The Biographer's Tale
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The Biographer's Tale

3.21 of 5 stars 3.21  ·  rating details  ·  875 ratings  ·  81 reviews
From the Booker Prize-winning author of Possession comes this erotic, playful, and provocative novel about the collision of art and truth.

Phineas G. Nanson, a disillusioned post-graduate student, decides to leave his abstract studies and pursue a seemingly concrete task: to write a biography of a great biographer. But Phineas quickly discovers that facts can be unreliable...more
Paperback, 305 pages
Published December 4th 2001 by Vintage (first published 2000)
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Lizzie
So this is a story told by an academic who decides to quit that and pursue concrete things. He decides to write a biography of a great biographer, known for his writings about a British adventurer. He obtains a number of essays written by the biographer, presented to us by Byatt, as she did with the poetry in Possession. They're puzzling - they describe playwright Henrik Ibsen, naturalist Carl Linnaeas, and scientist Francis Galton. All very well. But if they're intended to be biographical, they...more
Chris
The Maelstrom: how evocative that name is, the Charybdis that tempts you, the whirlpool that draws you down into its watery depths, a volatile spiral maze from which there is no escape. The Maelstrom, or Moskstraumen as the Norwegian original should really be called, features only sporadically in The Biographer’s Tale but its symbolism permeates the whole novel.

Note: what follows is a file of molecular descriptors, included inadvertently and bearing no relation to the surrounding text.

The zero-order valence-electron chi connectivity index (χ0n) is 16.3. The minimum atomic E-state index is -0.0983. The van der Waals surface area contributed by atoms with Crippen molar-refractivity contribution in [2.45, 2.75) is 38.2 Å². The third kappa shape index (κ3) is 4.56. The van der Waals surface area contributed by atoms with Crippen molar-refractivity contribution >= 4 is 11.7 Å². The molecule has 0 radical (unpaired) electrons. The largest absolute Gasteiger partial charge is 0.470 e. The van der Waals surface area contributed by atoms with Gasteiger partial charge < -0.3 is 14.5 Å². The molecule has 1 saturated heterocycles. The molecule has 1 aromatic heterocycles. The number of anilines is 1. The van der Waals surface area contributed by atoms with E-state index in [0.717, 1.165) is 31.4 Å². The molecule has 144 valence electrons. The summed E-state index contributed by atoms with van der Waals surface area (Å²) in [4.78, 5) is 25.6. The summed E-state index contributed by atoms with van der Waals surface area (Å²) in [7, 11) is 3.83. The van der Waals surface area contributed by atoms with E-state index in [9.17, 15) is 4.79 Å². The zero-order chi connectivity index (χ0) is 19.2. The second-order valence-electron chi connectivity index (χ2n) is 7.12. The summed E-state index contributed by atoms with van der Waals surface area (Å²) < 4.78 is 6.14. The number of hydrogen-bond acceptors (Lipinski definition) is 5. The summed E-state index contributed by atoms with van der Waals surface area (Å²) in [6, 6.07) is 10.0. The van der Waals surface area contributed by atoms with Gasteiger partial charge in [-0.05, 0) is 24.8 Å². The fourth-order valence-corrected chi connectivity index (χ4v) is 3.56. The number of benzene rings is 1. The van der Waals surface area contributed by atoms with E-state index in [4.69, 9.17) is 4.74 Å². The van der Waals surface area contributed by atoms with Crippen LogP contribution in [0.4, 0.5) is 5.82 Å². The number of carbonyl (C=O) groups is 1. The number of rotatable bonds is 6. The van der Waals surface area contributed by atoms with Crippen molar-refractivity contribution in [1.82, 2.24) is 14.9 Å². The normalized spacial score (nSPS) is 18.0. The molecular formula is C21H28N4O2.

In The Biographer’s Tale we have A S Byatt, critic, novelist and onetime academic writing in the first person as Phineas G Nanson. We le...more
Quandong
Normally, I am A.S. Byatt's bitch. But I couldn't get into this book, I couldn't even get past the first 50 pages. I'd love to hear if anyone finished this and thinks I am missing something.
Peter
One must bow to the scope of A.S. Byatt's fiction. Her knowledge is broad; her interests wide; her allusions many; her literary references dense. More impressive than all of these, however, is her skill as a storyteller - how she weaves her academic musings into epiphanies about life.
The Biographer's Tale follows Phineas G. Nanson from the abstraction of graduate school to the discovery of wonder in the natural world. "...the vision of these very real, chattering birds said to me... that the sen...more
Rick
A.S. Byatt’s THE BIOGRAPHER’S TALE, is a mystery reminiscent of POSSESSION, although much more abstract and intellectualized. In the novel, graduate student Phineas G. Nanson drops his work in literary theory to pursue the “real,” embodied in his attempt to write a biography of biographer Scholes Destry-Scholes.

Information about Scholes Destry-Scholes, however, is elusive and cryptic, and Nanson can only come up with clues. He eventually stumbles across a stack of index cards and a bag of marble...more
Melanie
As a recovering post-sturcturalist who is quite glad that grad school is well and truly done with, I loved the premise of this book: Phineas G. Nanson ups and quits his graduate degree and critical theory seminars to write a biography of a biographer. In theory, I admire the elegance of a composite novel about a man researching a biographer who was working on a composite biography of three men who were obsessed in some way with the idea of the composite. In practice, I got bogged down by all of...more
Amy
Very literary and a bit over my head. I enjoyed A.S. Byatt's novel Possession, but this one I had a difficult time following. She's a very intelligent writer, which I appreciate, but sometimes it's a bit much. Still interesting, though!
Mark Gromko